|From||United States of America|
|Birth||29 August 1969, Manhattan, USA|
Avril Danica Haines (born August 29, 1969) is an American lawyer and former government official who served as the White House Deputy National Security Advisor, serving in Barack Obama's administration. She previously served as Deputy Director of the Central Intelligence Agency, the first woman to hold this position. Prior to her appointment to the CIA, she served as Deputy Counsel to the President for National Security Affairs in the Office of White House Counsel.
Her term as CIA Deputy Director coincided with the global surveillance disclosures, the CIA hacking into the computers of U.S. Senate employees, and the release of the U.S. Senate Intelligence Committee report on CIA torture. She replaced Tony Blinken as White House Deputy National Security Advisor, a position she held until the end of the Obama administration.
Early life and education
Haines was born in the New York City borough of Manhattan on August 29, 1969, to parents Adrian (née Rappin) and Thomas Haines. Her mother was a painter. Adrian developed chronic obstructive pulmonary disease and contracted avian tuberculosis, leading to her death when Haines was fifteen years old. Her father is a biochemist and professor emeritus at City College, who helped found the City University of New York medical school, where he served as the chair of the biochemistry department. After graduating from Hunter College High School, Haines traveled to Japan for a year and enrolled in Kodokan, an elite judo institute in Tokyo. In 1988, Haines enrolled in the University of Chicago where she studied theoretical physics. While attending the University of Chicago, Haines worked repairing car engines at a mechanic shop in Hyde Park. In 1991 Haines had taken up flying lessons in New Jersey, where she met her future husband, David Davighi. She later graduated with her Bachelor of Arts in physics in 1992.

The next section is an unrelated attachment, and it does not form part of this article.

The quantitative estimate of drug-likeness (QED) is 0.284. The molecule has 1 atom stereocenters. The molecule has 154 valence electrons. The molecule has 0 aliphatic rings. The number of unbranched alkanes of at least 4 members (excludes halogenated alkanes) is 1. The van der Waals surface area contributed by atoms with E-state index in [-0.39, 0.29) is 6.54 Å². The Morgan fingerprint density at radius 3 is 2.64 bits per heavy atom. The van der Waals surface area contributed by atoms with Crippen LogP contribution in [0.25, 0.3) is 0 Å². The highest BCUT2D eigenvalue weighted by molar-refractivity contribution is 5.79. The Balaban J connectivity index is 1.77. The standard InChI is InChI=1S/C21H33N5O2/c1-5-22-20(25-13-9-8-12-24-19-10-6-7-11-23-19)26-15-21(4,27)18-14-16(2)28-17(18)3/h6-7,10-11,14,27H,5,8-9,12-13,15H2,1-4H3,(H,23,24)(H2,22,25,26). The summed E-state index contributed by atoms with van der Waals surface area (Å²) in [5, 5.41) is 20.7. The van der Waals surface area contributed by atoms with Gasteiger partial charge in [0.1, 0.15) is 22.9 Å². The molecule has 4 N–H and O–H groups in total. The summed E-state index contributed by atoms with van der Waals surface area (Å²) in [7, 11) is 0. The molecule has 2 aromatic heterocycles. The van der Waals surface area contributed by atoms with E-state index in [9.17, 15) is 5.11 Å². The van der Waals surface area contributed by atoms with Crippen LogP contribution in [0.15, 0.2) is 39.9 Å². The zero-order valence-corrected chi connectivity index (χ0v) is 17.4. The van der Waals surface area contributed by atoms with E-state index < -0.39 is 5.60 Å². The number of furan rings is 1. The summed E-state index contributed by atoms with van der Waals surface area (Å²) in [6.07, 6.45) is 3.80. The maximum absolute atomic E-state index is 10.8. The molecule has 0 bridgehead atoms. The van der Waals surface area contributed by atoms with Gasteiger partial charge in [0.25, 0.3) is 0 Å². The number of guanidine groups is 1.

In 1992, Haines moved to Baltimore, Maryland where she enrolled as a doctorate student at Johns Hopkins University. However, later that year, Haines dropped out and alongside her future husband, purchased an auctioned bar in Fell's Point, Baltimore which had been seized in a drug raid; turning the former bar into an independent bookstore and café. She named the store Adrian's Book Cafe, after her late mother; Adrian's realistic oil paintings filled the store. The bookstore won City Paper's "Best Independent Bookstore" in 1997 and was known for having an unusual collection of literary offerings, local writers, erotica reading nights, and small press publications. Adrian's hosted a number of literary readings, including erotica readings, which became a media focus when she was appointed by the President to be the Deputy Director of the CIA. She served as the president of the Fell's Point Business Association until 1998, when she enrolled at the Georgetown University Law Center. Haines later received her Juris Doctor from Georgetown in 2001.
From 2001 until 2002, Haines was a legal officer at the Hague Conference on Private International Law. From 2002 until 2003, she served as a law clerk for United States Court of Appeals for the Sixth Circuit Judge Danny Julian Boggs.